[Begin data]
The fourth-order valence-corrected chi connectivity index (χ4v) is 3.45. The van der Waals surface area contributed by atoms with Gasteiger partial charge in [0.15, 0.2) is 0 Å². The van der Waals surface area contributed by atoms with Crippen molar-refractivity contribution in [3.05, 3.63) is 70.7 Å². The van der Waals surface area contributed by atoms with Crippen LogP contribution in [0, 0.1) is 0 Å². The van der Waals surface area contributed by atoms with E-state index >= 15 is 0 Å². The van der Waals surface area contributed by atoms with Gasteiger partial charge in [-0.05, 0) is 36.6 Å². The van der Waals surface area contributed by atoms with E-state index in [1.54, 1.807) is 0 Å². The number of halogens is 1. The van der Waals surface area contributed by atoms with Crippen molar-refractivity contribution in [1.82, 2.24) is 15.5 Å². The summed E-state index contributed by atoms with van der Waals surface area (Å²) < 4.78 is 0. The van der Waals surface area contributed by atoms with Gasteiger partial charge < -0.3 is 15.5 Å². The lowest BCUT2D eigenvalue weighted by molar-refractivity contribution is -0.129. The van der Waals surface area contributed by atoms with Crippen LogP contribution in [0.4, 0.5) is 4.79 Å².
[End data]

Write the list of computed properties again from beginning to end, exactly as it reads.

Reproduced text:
The fourth-order valence-corrected chi connectivity index (χ4v) is 3.45. The van der Waals surface area contributed by atoms with Gasteiger partial charge in [0.15, 0.2) is 0 Å². The van der Waals surface area contributed by atoms with Crippen molar-refractivity contribution in [3.05, 3.63) is 70.7 Å². The van der Waals surface area contributed by atoms with Crippen LogP contribution in [0, 0.1) is 0 Å². The van der Waals surface area contributed by atoms with E-state index >= 15 is 0 Å². The van der Waals surface area contributed by atoms with Gasteiger partial charge in [-0.05, 0) is 36.6 Å². The van der Waals surface area contributed by atoms with E-state index in [1.54, 1.807) is 0 Å². The number of halogens is 1. The van der Waals surface area contributed by atoms with Crippen molar-refractivity contribution in [1.82, 2.24) is 15.5 Å². The summed E-state index contributed by atoms with van der Waals surface area (Å²) < 4.78 is 0. The van der Waals surface area contributed by atoms with Gasteiger partial charge < -0.3 is 15.5 Å². The lowest BCUT2D eigenvalue weighted by molar-refractivity contribution is -0.129. The van der Waals surface area contributed by atoms with Crippen LogP contribution in [0.4, 0.5) is 4.79 Å².